Chris Richards 2019/20 – scout report
Over the past few seasons, German clubs have cornered the market of American youth prospects. As the current leaders on the Bundesliga table, Bayern Munich has long wanted to take part in this movement. Bayern Munich II centre-back Chris Richards may be their best opportunity at doing so.
Like a number of the United States’ intriguing youth products, Alabama native Richards began his playing career in Texas. He eventually earned a 10-day trial at Bayern Munich after academy stints at Houston Texans and FC Dallas. A permanent contract with the German giant quickly followed, and since then Richards has shown promise throughout his young career. This tactical analysis will dissect Chris Richards’ playing style.
Now at 20 years old, Richards has become a staple in the Bayern Munich II backline. He has started 22 of Bayern II’s 27 matches so far, and while doing so has shown a rare versatility. His heat map below displays just how positionally flexible he has been, with considerable evidence in both the half-spaces and the wide areas.
Bayern II play similarly to their Bundesliga counterpart in that they maintain mostly possession-dominant tactics and currently lead 3. Liga in goals with 52. This style often implies a high backline, which plays to Richards’ strengths. In a high defensive line below, Richards plays an important role in preventing comfortable opposing possession by cutting off a passing lane on the opposing counter-attack.
There are few positional moments when Richards’ lack of experience shows, as seen below. His centre-back partner pushes forward on a pressing attempt. Richards fails to cut off the passing lane between himself and the left-back, and an opposing line-breaking pass is completed. Fortunately in this specific case, Richards recovered and tackled the ball away farther back on the pitch.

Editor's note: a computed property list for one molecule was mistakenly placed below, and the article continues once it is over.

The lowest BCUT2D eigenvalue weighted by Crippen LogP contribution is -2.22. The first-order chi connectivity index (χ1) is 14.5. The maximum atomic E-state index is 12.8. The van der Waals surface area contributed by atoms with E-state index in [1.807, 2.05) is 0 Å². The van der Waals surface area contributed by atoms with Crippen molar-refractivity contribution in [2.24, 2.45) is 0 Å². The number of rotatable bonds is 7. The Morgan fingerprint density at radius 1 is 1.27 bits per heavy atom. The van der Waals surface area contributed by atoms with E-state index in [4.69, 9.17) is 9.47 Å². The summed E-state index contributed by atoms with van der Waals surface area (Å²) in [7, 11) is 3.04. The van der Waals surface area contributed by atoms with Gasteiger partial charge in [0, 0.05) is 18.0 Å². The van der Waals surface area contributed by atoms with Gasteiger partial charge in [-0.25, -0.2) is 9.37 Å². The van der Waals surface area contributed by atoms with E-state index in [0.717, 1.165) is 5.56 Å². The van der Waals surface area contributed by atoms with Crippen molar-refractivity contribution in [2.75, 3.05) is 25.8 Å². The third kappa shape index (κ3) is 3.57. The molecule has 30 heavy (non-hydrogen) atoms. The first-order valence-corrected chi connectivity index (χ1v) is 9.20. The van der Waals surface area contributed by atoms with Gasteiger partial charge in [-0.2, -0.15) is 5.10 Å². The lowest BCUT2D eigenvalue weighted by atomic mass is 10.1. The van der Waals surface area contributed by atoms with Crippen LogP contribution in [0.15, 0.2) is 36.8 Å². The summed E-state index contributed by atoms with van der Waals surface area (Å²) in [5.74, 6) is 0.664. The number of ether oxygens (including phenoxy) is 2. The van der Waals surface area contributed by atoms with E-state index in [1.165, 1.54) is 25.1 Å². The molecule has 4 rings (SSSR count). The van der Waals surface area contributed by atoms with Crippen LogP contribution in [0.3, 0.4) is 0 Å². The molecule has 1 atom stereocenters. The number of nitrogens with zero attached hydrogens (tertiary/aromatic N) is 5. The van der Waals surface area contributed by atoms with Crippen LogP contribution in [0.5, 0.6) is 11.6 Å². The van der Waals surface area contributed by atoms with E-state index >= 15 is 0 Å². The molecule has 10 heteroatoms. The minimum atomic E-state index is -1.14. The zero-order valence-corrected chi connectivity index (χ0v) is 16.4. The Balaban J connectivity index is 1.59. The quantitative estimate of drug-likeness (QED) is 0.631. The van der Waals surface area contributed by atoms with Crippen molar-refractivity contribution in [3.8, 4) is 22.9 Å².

While the scenario above demonstrates a lack of spatial awareness, it was not completely Richards’ fault as his centre-back partner’s press failed; Richards typically uses his mix of athleticism and intelligence well.
One trait that has been rather unjustly tagged on Richards is his lack of physical strength. Despite his relatively lanky frame, Richards has proven abundantly that he has the strength to outmuscle opponents and complete physical defensive actions. This 3. Liga season, he has recorded the fifth-most recoveries per 90 minutes with 11.34. Additionally, he ranks 10th in counterpressing recoveries per 90 minutes at 4.71. His recoveries map below emphasises his counterpressing ability.
Richards is a resilient, aggressive defender. He continues to show the ability to read opposing actions before they happen as well as the reaction time to affect them. Below, the Bayern II backline is dropping back to defend a quick attack by the opposition. Richards, the ball-near defender, notices an opposing passing lane and takes advantage by stepping forward and cutting off that lane. He intercepts the pass and has regained possession for Bayern II.
Below is another example of Richards’ aggression and vision in defence. The ball has been hit away from the box by the opposition, and instead of Richards dropping back to defend a counterattack, he initiates a counterpress in the anticipated direction the attacker is turning. Richards blocks the space in front of the attacker and successfully dispossesses him before completing a forward pass in a quick transition.
In deeper defending, Richards again displays the strong anticipation and intuitiveness to both outsmart and outmanoeuvre the opposition. Here, we get a good example of Richards’ reaction. In the wide area, the opposing attacker as shielded the ball from two defenders. Richards not only sees his teammate coming in to contribute pressure on the ball, but is also visibly one step ahead of his opponent in his balance. With his left foot planted, Richards can push off that foot and beat the attacker to his own feint, successfully overtaking possession. Knowing how to control your balance and vision are two invaluable traits for a high-playing defender.